From Caldecott to Coretta Scott:

Diane and Leo Dillon 1933-

Leo Dillon and Diane Sorber were born eleven days apart in 1933. They met at Parsons School of Design in 1953, where they became rivals as they both viewed the other as the superior artist.  They soon realized that their strengths were in collaboration—in art and in life. They married in 1957, a decade before Loving v. Virginia struck down anti-miscegenation laws.

They won the prestigious Caldecott Medals for children’s book illustrations two years in a row (1976 and 1977), the only consecutive awards ever given. Leo was the first Black artist to win the award, and still the only one to have won twice. The Dillons also received two Coretta Scott King Awards, four New York Times Best Illustrated Awards, and four Boston Globe/Horn Book Awards. Diane and Leo Dillon were inducted into the Society of Illustrators Hall of Fame in 1997, and in 2008 they received the Society’s Lifetime Achievement Award. Leo died from lung cancer on May 26, 2012. Diane is still working and R. Michelson Galleries is honored to represent her work, both solo and with Leo.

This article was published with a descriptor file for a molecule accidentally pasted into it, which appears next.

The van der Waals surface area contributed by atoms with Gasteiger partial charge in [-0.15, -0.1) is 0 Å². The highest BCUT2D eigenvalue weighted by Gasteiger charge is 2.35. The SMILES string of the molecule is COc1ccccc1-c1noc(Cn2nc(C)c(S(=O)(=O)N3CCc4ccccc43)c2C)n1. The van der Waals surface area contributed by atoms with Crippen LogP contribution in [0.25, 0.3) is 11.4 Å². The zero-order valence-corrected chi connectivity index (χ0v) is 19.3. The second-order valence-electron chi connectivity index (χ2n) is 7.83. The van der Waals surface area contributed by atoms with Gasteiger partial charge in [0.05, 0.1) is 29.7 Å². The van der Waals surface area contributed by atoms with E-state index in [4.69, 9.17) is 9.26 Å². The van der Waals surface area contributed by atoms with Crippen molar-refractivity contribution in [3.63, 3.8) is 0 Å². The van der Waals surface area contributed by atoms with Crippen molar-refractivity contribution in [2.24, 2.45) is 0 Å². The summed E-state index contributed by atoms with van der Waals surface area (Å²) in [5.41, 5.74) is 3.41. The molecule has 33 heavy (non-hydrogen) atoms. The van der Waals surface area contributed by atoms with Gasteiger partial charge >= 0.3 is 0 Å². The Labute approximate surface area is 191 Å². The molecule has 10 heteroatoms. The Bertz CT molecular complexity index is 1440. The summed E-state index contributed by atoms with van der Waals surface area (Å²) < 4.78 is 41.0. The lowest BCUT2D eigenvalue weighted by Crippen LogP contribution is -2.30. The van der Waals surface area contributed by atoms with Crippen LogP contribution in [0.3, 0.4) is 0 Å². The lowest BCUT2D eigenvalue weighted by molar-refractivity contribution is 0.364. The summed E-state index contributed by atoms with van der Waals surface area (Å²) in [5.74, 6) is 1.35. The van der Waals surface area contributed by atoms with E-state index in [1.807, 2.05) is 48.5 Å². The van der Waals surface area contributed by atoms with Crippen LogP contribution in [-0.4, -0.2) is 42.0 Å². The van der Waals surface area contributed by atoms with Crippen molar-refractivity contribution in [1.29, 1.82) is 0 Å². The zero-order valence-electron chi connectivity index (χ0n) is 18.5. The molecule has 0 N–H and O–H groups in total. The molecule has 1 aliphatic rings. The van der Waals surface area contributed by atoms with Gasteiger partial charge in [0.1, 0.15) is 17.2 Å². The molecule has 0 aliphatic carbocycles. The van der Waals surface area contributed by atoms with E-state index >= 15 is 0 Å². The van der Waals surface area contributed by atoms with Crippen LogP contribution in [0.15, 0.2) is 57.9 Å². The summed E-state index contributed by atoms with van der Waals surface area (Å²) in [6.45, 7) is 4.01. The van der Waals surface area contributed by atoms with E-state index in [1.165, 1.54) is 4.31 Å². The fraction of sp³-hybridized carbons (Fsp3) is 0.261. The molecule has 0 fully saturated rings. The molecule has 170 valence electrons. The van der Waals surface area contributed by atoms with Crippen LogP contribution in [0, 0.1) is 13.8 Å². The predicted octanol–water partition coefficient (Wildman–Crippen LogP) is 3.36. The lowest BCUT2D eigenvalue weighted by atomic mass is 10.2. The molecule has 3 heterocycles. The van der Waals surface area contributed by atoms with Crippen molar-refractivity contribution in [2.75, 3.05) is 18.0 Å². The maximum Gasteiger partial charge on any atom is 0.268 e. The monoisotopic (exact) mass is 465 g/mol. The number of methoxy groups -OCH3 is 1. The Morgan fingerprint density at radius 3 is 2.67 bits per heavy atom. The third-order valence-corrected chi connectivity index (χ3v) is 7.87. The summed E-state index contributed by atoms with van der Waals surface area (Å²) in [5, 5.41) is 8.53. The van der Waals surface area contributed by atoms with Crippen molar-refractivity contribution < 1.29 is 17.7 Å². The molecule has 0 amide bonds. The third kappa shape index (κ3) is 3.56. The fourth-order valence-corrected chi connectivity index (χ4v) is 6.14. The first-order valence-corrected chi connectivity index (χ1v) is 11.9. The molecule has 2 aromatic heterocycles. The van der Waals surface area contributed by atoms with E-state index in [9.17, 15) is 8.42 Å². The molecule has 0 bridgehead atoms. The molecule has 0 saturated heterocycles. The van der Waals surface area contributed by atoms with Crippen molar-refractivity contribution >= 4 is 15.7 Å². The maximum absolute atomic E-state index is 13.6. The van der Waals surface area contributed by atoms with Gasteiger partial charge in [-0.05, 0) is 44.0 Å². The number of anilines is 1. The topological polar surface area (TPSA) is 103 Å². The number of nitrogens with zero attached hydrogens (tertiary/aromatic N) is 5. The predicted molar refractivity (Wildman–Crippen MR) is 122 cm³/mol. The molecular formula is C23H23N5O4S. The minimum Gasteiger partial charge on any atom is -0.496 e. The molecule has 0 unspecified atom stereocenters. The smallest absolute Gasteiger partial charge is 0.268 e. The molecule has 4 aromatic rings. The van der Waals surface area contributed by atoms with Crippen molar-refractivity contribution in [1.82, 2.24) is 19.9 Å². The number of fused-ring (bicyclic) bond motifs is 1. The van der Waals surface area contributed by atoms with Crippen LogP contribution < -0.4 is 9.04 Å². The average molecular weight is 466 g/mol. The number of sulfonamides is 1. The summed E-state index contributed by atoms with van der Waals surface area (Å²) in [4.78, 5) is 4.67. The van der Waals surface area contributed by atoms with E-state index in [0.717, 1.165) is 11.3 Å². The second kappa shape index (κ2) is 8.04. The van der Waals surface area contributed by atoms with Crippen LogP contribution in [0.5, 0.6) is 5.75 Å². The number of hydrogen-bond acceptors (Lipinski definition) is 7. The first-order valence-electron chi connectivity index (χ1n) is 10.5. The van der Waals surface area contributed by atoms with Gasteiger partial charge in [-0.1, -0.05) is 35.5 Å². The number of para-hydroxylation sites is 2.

James Baldwin and Social Justice Covers

Jazz on a Saturday Night, written and illustrated by Leo and Diane Dillon, and album covers

I Can Be Anything, written and illustrated by Diane Dillon

On the Wings of Peace, written by Sheila Hamanaka and illustrated by Leo & Diane Dillon

The People Could Fly, written by Virginia Hamilton and Illustrated by Leo & Diane Dillon

Essence Magazine Editorial Illustration

See more of Leo and Diane Dillon’s work here.